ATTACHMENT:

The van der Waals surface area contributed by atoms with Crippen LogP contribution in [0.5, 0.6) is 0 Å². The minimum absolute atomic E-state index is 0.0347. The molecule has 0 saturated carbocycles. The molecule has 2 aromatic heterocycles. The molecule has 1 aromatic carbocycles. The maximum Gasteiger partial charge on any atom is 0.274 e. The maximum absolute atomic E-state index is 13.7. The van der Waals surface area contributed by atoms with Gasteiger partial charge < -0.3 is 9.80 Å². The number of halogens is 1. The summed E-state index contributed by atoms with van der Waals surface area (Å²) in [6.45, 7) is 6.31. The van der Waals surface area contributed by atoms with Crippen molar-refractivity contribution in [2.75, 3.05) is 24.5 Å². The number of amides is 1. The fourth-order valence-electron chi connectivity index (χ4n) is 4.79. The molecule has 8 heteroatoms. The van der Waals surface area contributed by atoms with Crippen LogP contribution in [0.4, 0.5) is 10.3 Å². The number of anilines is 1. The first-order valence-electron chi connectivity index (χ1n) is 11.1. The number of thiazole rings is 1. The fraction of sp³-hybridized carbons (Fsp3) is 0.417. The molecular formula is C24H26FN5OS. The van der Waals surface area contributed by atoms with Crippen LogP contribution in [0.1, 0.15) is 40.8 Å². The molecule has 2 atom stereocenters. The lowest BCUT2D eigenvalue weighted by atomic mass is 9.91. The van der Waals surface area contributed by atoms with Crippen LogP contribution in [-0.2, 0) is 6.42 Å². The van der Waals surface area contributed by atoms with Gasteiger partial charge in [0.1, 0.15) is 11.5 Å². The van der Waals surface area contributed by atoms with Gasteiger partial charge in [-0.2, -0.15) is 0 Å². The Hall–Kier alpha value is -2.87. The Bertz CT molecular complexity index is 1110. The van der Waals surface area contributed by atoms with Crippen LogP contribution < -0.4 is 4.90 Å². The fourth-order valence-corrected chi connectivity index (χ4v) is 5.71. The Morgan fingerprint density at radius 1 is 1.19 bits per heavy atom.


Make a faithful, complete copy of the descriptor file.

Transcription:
The van der Waals surface area contributed by atoms with Crippen LogP contribution in [0.5, 0.6) is 0 Å². The minimum absolute atomic E-state index is 0.0347. The molecule has 0 saturated carbocycles. The molecule has 2 aromatic heterocycles. The molecule has 1 aromatic carbocycles. The maximum Gasteiger partial charge on any atom is 0.274 e. The maximum absolute atomic E-state index is 13.7. The van der Waals surface area contributed by atoms with Gasteiger partial charge < -0.3 is 9.80 Å². The number of halogens is 1. The summed E-state index contributed by atoms with van der Waals surface area (Å²) in [6.45, 7) is 6.31. The van der Waals surface area contributed by atoms with Crippen molar-refractivity contribution in [2.75, 3.05) is 24.5 Å². The number of amides is 1. The fourth-order valence-electron chi connectivity index (χ4n) is 4.79. The molecule has 8 heteroatoms. The van der Waals surface area contributed by atoms with Crippen LogP contribution in [0.4, 0.5) is 10.3 Å². The number of anilines is 1. The first-order valence-electron chi connectivity index (χ1n) is 11.1. The number of thiazole rings is 1. The fraction of sp³-hybridized carbons (Fsp3) is 0.417. The molecular formula is C24H26FN5OS. The van der Waals surface area contributed by atoms with Crippen LogP contribution in [0.1, 0.15) is 40.8 Å². The molecule has 2 atom stereocenters. The lowest BCUT2D eigenvalue weighted by atomic mass is 9.91. The van der Waals surface area contributed by atoms with Crippen LogP contribution in [-0.2, 0) is 6.42 Å². The van der Waals surface area contributed by atoms with Gasteiger partial charge in [0.1, 0.15) is 11.5 Å². The van der Waals surface area contributed by atoms with Gasteiger partial charge in [-0.2, -0.15) is 0 Å². The Hall–Kier alpha value is -2.87. The Bertz CT molecular complexity index is 1110. The van der Waals surface area contributed by atoms with Crippen LogP contribution < -0.4 is 4.90 Å². The fourth-order valence-corrected chi connectivity index (χ4v) is 5.71. The Morgan fingerprint density at radius 1 is 1.19 bits per heavy atom.